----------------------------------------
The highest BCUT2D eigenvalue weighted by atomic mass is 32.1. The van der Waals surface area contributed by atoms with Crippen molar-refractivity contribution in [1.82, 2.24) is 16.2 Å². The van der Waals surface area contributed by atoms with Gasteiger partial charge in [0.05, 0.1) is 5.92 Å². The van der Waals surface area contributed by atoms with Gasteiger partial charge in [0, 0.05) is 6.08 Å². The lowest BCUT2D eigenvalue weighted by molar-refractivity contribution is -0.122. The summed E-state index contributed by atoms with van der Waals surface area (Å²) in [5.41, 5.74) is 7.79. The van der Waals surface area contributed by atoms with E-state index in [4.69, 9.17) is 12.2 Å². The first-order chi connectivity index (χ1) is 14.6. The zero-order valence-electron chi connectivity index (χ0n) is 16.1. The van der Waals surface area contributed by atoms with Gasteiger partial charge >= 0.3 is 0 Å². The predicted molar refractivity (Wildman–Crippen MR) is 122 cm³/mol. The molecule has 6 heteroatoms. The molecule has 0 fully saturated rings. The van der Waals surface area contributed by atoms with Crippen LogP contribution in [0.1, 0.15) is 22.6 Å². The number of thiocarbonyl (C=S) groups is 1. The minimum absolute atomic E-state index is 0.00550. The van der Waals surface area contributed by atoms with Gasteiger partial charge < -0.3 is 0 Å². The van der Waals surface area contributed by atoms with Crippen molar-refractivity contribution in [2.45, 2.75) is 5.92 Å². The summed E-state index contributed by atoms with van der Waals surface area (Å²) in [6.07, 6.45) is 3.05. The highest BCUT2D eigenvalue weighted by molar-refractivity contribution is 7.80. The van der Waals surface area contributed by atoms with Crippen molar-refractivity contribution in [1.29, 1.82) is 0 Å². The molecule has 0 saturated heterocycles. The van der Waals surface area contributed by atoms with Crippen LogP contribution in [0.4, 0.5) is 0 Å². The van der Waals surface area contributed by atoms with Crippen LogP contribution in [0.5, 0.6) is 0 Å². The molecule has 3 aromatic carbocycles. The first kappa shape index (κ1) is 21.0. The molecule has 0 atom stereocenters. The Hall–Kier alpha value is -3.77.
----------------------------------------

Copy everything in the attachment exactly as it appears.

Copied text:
The highest BCUT2D eigenvalue weighted by atomic mass is 32.1. The van der Waals surface area contributed by atoms with Crippen molar-refractivity contribution in [1.82, 2.24) is 16.2 Å². The van der Waals surface area contributed by atoms with Gasteiger partial charge in [0.05, 0.1) is 5.92 Å². The van der Waals surface area contributed by atoms with Gasteiger partial charge in [0, 0.05) is 6.08 Å². The lowest BCUT2D eigenvalue weighted by molar-refractivity contribution is -0.122. The summed E-state index contributed by atoms with van der Waals surface area (Å²) in [5.41, 5.74) is 7.79. The van der Waals surface area contributed by atoms with E-state index in [4.69, 9.17) is 12.2 Å². The first-order chi connectivity index (χ1) is 14.6. The zero-order valence-electron chi connectivity index (χ0n) is 16.1. The van der Waals surface area contributed by atoms with Gasteiger partial charge >= 0.3 is 0 Å². The predicted molar refractivity (Wildman–Crippen MR) is 122 cm³/mol. The molecule has 6 heteroatoms. The molecule has 0 fully saturated rings. The van der Waals surface area contributed by atoms with Crippen LogP contribution in [0.1, 0.15) is 22.6 Å². The number of thiocarbonyl (C=S) groups is 1. The minimum absolute atomic E-state index is 0.00550. The van der Waals surface area contributed by atoms with Gasteiger partial charge < -0.3 is 0 Å². The van der Waals surface area contributed by atoms with Crippen molar-refractivity contribution in [2.45, 2.75) is 5.92 Å². The summed E-state index contributed by atoms with van der Waals surface area (Å²) in [6.07, 6.45) is 3.05. The highest BCUT2D eigenvalue weighted by molar-refractivity contribution is 7.80. The van der Waals surface area contributed by atoms with Crippen molar-refractivity contribution in [1.29, 1.82) is 0 Å². The molecule has 0 saturated heterocycles. The van der Waals surface area contributed by atoms with Crippen LogP contribution in [0.4, 0.5) is 0 Å². The van der Waals surface area contributed by atoms with Crippen LogP contribution in [0.5, 0.6) is 0 Å². The molecule has 3 aromatic carbocycles. The first kappa shape index (κ1) is 21.0. The molecule has 0 atom stereocenters. The Hall–Kier alpha value is -3.77.